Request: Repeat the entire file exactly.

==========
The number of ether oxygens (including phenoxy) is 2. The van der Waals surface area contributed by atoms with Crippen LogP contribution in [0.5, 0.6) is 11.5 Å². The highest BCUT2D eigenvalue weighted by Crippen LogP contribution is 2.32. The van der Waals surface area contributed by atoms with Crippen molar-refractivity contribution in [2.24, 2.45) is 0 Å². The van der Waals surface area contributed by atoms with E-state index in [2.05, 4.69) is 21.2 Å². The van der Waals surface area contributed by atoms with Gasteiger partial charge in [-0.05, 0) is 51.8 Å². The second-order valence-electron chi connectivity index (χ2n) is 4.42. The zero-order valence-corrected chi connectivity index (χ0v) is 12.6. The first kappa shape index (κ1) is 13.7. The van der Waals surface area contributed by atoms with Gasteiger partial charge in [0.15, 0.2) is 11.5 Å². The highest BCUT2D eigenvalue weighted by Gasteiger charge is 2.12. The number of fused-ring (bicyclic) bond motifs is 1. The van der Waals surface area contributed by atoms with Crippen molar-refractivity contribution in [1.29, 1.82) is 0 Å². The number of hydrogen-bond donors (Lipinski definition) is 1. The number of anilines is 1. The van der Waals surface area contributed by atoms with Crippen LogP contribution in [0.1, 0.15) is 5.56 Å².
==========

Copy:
The number of ether oxygens (including phenoxy) is 2. The van der Waals surface area contributed by atoms with Crippen LogP contribution in [0.5, 0.6) is 11.5 Å². The highest BCUT2D eigenvalue weighted by Crippen LogP contribution is 2.32. The van der Waals surface area contributed by atoms with Crippen molar-refractivity contribution in [2.24, 2.45) is 0 Å². The van der Waals surface area contributed by atoms with E-state index in [2.05, 4.69) is 21.2 Å². The van der Waals surface area contributed by atoms with Gasteiger partial charge in [-0.05, 0) is 51.8 Å². The second-order valence-electron chi connectivity index (χ2n) is 4.42. The zero-order valence-corrected chi connectivity index (χ0v) is 12.6. The first kappa shape index (κ1) is 13.7. The van der Waals surface area contributed by atoms with Gasteiger partial charge in [0.15, 0.2) is 11.5 Å². The highest BCUT2D eigenvalue weighted by Gasteiger charge is 2.12. The number of fused-ring (bicyclic) bond motifs is 1. The van der Waals surface area contributed by atoms with Crippen molar-refractivity contribution in [1.29, 1.82) is 0 Å². The number of hydrogen-bond donors (Lipinski definition) is 1. The number of anilines is 1. The van der Waals surface area contributed by atoms with Crippen LogP contribution in [0.1, 0.15) is 5.56 Å².